“He’s trying to make it a foundational point here early in camp that he wants to see more bold rules and little things, run a little bit more aggressively outside the box and look for additional rules and different ways players can do that and get ready,” Molitor said. The stuff and I share with him and we kind of go back and forth about how we want to teach it. That’s what we’ve been doing here for the past two days.
“We’re not going to be there all day doing it, but we’re going to do something every day and stick to it. To make it a point of focus, you have to back it up with the work that you’re going to ask them to do.”
Although Baldelli and bench coach Jayce Tingler lead the drills, Molitor is very hands-on. He plays an active role in every session, disseminating information when needed.
The idea is to knock home so the Twins can’t always rely on the long ball to generate offense and have to find alternative ways to score. Molitor appreciated the way the team was trying to adapt and wanted to help.
“It won’t be all of 2019,” Molitor said. “I used to talk about core operating in terms of risk and reward. For a while there, it just became risky. … But with the changes and the personnel, I sort of decided to create an identity. We’ve seen the Cleveland identity and how it’s changed over the past year. They’ve used that aspect of The game to collectively deepen their team and that was impressive.”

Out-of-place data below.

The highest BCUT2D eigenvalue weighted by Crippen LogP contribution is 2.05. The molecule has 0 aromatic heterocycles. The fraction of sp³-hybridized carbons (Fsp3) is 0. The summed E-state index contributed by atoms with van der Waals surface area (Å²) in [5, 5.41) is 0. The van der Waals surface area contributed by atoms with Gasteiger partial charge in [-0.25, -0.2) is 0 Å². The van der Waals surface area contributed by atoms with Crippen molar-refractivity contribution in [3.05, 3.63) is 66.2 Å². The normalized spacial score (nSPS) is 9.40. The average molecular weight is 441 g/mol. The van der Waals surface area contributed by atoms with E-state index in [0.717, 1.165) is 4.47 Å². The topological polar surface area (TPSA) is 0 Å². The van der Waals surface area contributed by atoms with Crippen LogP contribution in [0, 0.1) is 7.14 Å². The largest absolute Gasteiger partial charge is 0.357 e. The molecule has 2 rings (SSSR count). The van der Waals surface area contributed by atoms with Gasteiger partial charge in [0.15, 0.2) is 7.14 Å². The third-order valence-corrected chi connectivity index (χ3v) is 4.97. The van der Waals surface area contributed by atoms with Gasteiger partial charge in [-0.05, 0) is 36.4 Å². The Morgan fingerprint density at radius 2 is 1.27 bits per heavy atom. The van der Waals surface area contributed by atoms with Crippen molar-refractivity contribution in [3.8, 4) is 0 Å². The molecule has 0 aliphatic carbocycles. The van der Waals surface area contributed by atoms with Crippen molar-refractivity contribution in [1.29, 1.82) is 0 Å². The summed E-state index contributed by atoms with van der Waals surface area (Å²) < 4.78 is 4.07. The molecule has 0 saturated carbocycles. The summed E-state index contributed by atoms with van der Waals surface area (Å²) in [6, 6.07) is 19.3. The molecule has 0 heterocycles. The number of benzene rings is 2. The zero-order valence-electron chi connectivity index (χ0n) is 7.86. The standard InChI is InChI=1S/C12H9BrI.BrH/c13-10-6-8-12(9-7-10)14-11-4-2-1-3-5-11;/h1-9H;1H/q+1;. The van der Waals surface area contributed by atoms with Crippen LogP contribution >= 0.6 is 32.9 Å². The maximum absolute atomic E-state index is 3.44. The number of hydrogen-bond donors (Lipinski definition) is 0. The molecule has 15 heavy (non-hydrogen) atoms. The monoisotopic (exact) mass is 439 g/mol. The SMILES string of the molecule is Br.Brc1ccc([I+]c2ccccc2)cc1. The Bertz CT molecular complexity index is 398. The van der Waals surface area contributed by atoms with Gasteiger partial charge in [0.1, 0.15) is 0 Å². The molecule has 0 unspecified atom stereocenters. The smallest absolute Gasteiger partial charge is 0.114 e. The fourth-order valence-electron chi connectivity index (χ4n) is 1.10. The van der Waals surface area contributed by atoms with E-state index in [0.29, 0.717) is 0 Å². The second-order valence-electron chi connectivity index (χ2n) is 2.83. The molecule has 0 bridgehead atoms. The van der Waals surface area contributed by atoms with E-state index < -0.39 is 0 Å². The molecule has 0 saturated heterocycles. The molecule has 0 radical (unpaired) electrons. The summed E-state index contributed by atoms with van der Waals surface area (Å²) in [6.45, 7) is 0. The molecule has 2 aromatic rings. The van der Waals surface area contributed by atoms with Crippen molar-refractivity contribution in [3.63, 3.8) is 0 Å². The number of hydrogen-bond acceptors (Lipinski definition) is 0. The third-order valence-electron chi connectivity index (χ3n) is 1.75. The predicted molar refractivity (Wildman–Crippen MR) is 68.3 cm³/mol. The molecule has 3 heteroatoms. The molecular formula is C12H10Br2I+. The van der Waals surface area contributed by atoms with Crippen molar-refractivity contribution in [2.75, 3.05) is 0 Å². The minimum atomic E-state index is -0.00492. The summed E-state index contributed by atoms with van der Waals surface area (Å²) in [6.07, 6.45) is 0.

Most of the guys in the camp already know Molitor’s impressive body of work; They played under him or were instructed by minors. But Tingler still posted his resume when he introduced Molitor before the team held its first full team workout on Monday.
Since then, the twins have focused on everything from taking an extra base on the strike to secondary leads to working out how to implement safety pressure. All aimed at creating a strong foundation to build on during the season.
“I feel like we did a really good job with the attention to detail,” said outfielder Michael A. Taylor. “We are fortunate to have so many guys with so much experience around us that we can draw on and learn from.”
Lee, of course, didn’t need a refresher on Molitor. He also worked with Molitor at a minor leagues camp in November.
Having recently come out of the college game, which is generally more aggressive on the bases, Lee realizes how important a side he can be. Between that and after being considered for the Hall of Famer, Lee listens intently whenever Molitor or the others speak.
He told me, “It’s very important.” “When you’re on top and you’re not being lazy, that’s what makes a championship-caliber team. Everyone plays like a college team during the playoffs, but not everyone does in the regular season.
“(Molitor) has his parts and parts. He lets the main players talk and then if he has something to say, he will definitely say something.”
(Top photo by Paul Molitor: Brace Hemmelgarn/Minnesota Twins)